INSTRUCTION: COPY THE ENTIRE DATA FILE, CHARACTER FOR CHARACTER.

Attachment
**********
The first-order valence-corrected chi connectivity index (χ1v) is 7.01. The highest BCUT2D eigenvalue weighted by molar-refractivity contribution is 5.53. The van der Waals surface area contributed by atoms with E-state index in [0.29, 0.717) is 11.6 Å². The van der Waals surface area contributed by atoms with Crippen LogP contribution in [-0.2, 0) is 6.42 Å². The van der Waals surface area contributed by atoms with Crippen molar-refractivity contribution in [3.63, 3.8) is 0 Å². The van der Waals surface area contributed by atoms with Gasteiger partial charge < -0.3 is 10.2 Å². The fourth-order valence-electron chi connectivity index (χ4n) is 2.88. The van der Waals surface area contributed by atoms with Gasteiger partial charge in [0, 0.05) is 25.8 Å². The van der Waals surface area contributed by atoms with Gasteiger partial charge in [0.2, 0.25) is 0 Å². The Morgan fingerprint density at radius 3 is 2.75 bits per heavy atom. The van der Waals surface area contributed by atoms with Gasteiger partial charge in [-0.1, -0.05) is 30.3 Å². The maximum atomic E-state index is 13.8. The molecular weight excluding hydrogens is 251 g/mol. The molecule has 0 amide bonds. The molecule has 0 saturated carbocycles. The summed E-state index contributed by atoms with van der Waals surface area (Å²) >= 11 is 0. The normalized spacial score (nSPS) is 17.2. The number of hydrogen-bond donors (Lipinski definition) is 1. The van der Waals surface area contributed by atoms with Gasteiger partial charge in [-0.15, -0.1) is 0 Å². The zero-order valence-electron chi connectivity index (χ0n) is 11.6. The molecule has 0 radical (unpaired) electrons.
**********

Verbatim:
The first-order valence-corrected chi connectivity index (χ1v) is 7.01. The highest BCUT2D eigenvalue weighted by molar-refractivity contribution is 5.53. The van der Waals surface area contributed by atoms with E-state index in [0.29, 0.717) is 11.6 Å². The van der Waals surface area contributed by atoms with Crippen LogP contribution in [-0.2, 0) is 6.42 Å². The van der Waals surface area contributed by atoms with Crippen molar-refractivity contribution in [3.63, 3.8) is 0 Å². The van der Waals surface area contributed by atoms with Gasteiger partial charge < -0.3 is 10.2 Å². The fourth-order valence-electron chi connectivity index (χ4n) is 2.88. The van der Waals surface area contributed by atoms with Gasteiger partial charge in [0, 0.05) is 25.8 Å². The van der Waals surface area contributed by atoms with Gasteiger partial charge in [0.2, 0.25) is 0 Å². The Morgan fingerprint density at radius 3 is 2.75 bits per heavy atom. The van der Waals surface area contributed by atoms with Gasteiger partial charge in [-0.1, -0.05) is 30.3 Å². The maximum atomic E-state index is 13.8. The molecular weight excluding hydrogens is 251 g/mol. The molecule has 0 amide bonds. The molecule has 0 saturated carbocycles. The summed E-state index contributed by atoms with van der Waals surface area (Å²) >= 11 is 0. The normalized spacial score (nSPS) is 17.2. The number of hydrogen-bond donors (Lipinski definition) is 1. The van der Waals surface area contributed by atoms with Gasteiger partial charge in [-0.15, -0.1) is 0 Å². The zero-order valence-electron chi connectivity index (χ0n) is 11.6. The molecule has 0 radical (unpaired) electrons.